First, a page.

Concerning the Flat Earth Ride, it should be noted that it is based on the 24" Bliss Small Bell Ride, and since that one hasn't been mentioned yet...


...and for comparative purposes, here's the 22" Dream Dark Matter Flat Earth Ride...

 

dboomer

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If what you are asking for is a loud flat ride, I have a Sabian Radia (Bozzio) flat that is far louder than any of my other half dozen flatrides. It’s very thick and heavy about 3400g (20”)
 

zenstat

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there was no choice 2650 for a 20 is average (have one) lot of cymbal
like Controlled Ping rides.
A Custom Flat 20 is a softer lower pitch, have one 2000g

Just a quick follow up for future readers. This was Joe overgeneralizing from a couple of cymbals he owns. Yes the average for 20" Flat Top Rides is about 2650g, but this leaves out any information on how variable they are. Of course, you can't know that if your sample is based on one. :)

They came in a variety of weights from 1875g which has an Ex. Thin weight class stamp

20-1875-ink.jpg


to HEAVY weight class at a portly 3094g

20-3094-top.jpg


and weight classes in between. The flat ride (official name Flat Top Ride) came out in 1976, and the early ones have a 60s stamp on them. The more we look at individual models the more we begin to understand the longevity of what we nickname the 60s stamp, and how much variation there was. I maintain that learning about these issues gives us more choice.

20-3094-stamp.jpg
 

BlackPearl

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Just a quick follow up for future readers. This was Joe overgeneralizing from a couple of cymbals he owns. Yes the average for 20" Flat Top Rides is about 2650g, but this leaves out any information on how variable they are. Of course, you can't know that if your sample is based on one. :)

They came in a variety of weights from 1875g which has an Ex. Thin weight class stamp

View attachment 595722

to HEAVY weight class at a portly 3094g

View attachment 595723

and weight classes in between. The flat ride (official name Flat Top Ride) came out in 1976, and the early ones have a 60s stamp on them. The more we look at individual models the more we begin to understand the longevity of what we nickname the 60s stamp, and how much variation there was. I maintain that learning about these issues gives us more choice.

View attachment 595724
Not sure if you're in need of more data points, but I have an A Custom 20" Flat Top ride in brilliant finish that weighs in at 2088 g on my kitchen scale. It's a great cymbal.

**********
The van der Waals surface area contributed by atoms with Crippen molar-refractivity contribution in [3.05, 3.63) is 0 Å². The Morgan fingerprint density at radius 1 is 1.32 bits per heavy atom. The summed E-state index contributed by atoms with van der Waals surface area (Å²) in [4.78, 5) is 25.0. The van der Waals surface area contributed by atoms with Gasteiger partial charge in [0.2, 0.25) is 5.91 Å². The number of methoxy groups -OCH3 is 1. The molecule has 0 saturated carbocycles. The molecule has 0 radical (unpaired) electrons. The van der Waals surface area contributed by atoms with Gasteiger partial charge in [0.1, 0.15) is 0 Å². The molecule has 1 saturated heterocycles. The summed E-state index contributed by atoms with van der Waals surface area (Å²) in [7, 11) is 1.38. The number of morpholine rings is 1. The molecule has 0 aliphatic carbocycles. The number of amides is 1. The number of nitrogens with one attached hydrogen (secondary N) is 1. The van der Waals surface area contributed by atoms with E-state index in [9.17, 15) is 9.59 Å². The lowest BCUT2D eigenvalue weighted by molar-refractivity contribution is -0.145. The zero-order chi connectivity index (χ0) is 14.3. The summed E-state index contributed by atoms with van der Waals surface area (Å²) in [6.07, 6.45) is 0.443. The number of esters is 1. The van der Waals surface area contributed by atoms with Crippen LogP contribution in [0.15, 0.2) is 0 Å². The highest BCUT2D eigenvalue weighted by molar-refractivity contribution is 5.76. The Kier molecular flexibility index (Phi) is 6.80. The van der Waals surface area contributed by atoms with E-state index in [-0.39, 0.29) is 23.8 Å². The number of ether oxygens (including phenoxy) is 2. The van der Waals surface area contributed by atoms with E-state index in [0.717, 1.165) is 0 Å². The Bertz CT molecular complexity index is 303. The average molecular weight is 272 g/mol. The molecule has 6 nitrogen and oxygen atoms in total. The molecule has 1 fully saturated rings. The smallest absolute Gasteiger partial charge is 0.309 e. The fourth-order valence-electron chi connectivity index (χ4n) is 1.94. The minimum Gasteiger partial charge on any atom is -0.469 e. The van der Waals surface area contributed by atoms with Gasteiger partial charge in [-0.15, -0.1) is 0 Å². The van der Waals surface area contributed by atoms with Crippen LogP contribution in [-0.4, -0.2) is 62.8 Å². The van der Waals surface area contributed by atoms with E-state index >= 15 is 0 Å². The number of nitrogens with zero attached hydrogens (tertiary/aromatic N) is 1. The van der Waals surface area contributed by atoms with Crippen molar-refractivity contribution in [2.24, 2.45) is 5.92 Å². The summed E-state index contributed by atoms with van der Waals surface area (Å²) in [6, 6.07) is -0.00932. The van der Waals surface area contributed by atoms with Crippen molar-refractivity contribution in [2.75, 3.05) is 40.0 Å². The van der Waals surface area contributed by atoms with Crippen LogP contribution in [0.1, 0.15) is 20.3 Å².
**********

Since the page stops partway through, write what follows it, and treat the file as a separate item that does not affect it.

CAMDRUMS

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Concerning the Flat Earth Ride, it should be noted that it is based on the 24" Bliss Small Bell Ride, and since that one hasn't been mentioned yet...


...and for comparative purposes, here's the 22" Dream Dark Matter Flat Earth Ride...

I was able to snag a 20” Bliss small bell flat ride. Very quiet cymbal, a bit more controlled than the 24”
 

dogue

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I was able to snag a 20” Bliss small bell flat ride. Very quiet cymbal, a bit more controlled than the 24”
Seems like it was only a prototype; is that right? I’d be curious to hear it.
 

DavedrumsTX

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Ever the optimist, I’m looking ahead to that new, golden, shining era where I rehearse with my cover and original bands again. These practices are often close and lower volume. The last thing one needs in a garage built for a Model T is a cymbal that washes out vocal and guitar chords. I’ve been getting by fine with some of my lighter As and Ks, but they take a lot of restraint.

I’ve been trying to decide if I want a flat ride or mini cup ride, and am looking for pros and cons of each. Sabian or Zildjian are the brands I prefer. This is not for jazz; it’d need to be an all-rounder low volume for rehearsals covering rock to country to singer-songwriter acoustic—all in one evening. I would not gig with it, just use it to keep time in a setting where we are roughing out songs and I don’t want to get in the way.

I’m not taking a crash to these rehearsals, just a bikini kit with a ride.

One flat I’ve played often, not mine, was a 20” K Custom Dark. I liked it a lot, but of course it seemed one dimensional, and I could not crash it well, and when one just has one cymbal I missed the bell. The only small bell ride—of sorts—I’ve played is my 20” K Con Medium which is just too moody and dark for these styles of music, although it’s a wonderful left side piece. An old A flat could work well in the volume aspect, and I’m curious what gram weight some of you might recommend. Small bells I’m considering are the old Zildjian Mini Cups and the Sabian Mini Bell or Carl Allen. I've never played any of these, so this is new territory. If they are a lot louder than flats then maybe that's my answer.

Basically these are older models, so I’d be buying used and probably not able to hear them in person, which is why I’m reaching out here. Given the state of things with in person live music, I guess I can take my time.

May your your beat be deep, your lottery tickets be winners, and your tinnitus fly away.
I love flat rides. My favorites:
18” Sabian HH Flat Ride
20” Paiste Signature Flat Ride

The new Paiste Master’s Flat Rides are crazy beautiful too.